You can talk about 'cultural concerns' until the cows come home, but eventually flesh and blood workers (as opposed to Spiked caricatures of beer-swilling xenophobes) will latch on to the fact that you are not putting more money in their pockets. Indeed, with respect to how Britain behaves toward Europe in the months ahead, a resurgent English nationalism is likely to deplete those pockets even further.
Working class Toryism invariably comes unstuck when the working class start asking for things, rather than passively accepting what they are given. According to the TUC, four in five of the jobs created between 2010 and 2013 were in low-paid industries, such as retail and social care. To some extent this is beyond the control of government. However,+ what the state can do is make life easier for the growing army of people who toil away in unrewarding jobs.
Apart from a modest rise in the minimum wage, over the past six years the Conservatives have done the opposite. In 2013 the party introduced tribunal fees, pricing many workers who are summarily dismissed out of any sort of justice. In the first six months after fees were introduced, claims fell by 55%. This is not, you suspect, a consequence of bosses suddenly feeling great affection for their workers, but rather because many people could no longer afford to bring a claim.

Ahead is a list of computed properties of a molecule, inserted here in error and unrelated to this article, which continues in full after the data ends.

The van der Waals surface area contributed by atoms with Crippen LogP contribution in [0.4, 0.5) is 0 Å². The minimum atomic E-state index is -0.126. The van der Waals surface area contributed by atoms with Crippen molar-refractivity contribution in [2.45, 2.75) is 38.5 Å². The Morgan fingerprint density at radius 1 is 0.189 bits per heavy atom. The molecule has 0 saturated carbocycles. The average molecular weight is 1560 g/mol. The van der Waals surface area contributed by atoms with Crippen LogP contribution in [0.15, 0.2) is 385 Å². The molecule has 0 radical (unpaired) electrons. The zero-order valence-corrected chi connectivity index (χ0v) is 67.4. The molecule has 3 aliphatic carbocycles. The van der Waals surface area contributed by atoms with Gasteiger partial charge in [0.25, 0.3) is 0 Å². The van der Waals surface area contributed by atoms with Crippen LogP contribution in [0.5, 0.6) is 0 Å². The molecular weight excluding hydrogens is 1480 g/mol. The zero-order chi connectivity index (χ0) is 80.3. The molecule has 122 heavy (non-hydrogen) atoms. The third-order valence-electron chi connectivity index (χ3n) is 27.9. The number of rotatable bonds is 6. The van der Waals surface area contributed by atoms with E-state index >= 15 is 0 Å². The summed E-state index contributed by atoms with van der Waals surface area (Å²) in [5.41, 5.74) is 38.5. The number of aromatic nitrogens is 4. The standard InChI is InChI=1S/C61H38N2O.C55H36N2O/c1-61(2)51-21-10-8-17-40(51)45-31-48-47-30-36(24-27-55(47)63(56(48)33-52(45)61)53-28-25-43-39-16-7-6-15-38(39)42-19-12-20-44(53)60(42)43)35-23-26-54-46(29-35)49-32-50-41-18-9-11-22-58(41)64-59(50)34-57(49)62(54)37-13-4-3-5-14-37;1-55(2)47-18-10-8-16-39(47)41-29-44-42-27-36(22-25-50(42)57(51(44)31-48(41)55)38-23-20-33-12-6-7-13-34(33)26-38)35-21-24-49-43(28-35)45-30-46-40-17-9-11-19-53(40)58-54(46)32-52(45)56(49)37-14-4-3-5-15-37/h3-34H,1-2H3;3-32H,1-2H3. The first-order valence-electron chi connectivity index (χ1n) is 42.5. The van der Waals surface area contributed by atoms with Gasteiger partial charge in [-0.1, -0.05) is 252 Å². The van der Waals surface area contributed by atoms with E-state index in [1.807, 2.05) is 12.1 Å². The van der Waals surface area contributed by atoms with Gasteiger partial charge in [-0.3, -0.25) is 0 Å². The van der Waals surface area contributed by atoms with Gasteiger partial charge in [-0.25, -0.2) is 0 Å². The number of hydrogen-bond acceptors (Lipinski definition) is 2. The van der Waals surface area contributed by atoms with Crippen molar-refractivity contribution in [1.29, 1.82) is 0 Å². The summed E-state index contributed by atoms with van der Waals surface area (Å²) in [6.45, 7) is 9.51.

Moreover, in 2013 the TUC lodged a formal complaint with the European Commission over the Tories' failure to implement the Temporary Agency Workers Directive, a piece of EU legislation that entitles agency staff to the same pay as permanent staff after 12 weeks.
There is no sign that Theresa May intends to reverse any of this. Indeed, as a consequence of the 'hard Brexit' her government is intent on pursuing, even this meagre protection will soon disappear, leaving agency workers who toil away in the warehouses of multi-billion pound companies like Sports Direct, ASOS and B&M Bargains with fewer rights than they have today.
Thus it seems likely that the latest chameleon-like attempt by the Conservatives to rebrand themselves as the party of the proletariat will fall flat for similar reasons that Thatcherism failed to win the loyalty of those who, as Karl Marx almost put it, 'have nothing to sell but their Labour power'. With the economy about to take a hit from Brexit, it will be the business interests loudly demanding a cut in 'red tape' (read 'workers' rights') who will have the ear of the Prime Minister before she does anything of substance for people who earn, rather than make their money.
As with David Cameron's vapid talk of the 'big society' (homelessness is up 55%), the Conservative Party will, as surely as night follows day, revert back to its default position, which is to defend the people who need it the least but who it was set up to defend: the already privileged.
Despite what the newspapers may say, the real enemies of working people are not foreign workers. It's those who are responsible for the current deterioration in the conditions of the typical English workplace – oddly enough, precisely the same people who are eager to tell you about their new-found enthusiasm for the English working class.
James Bloodworth is the author of The Myth of Meritocracy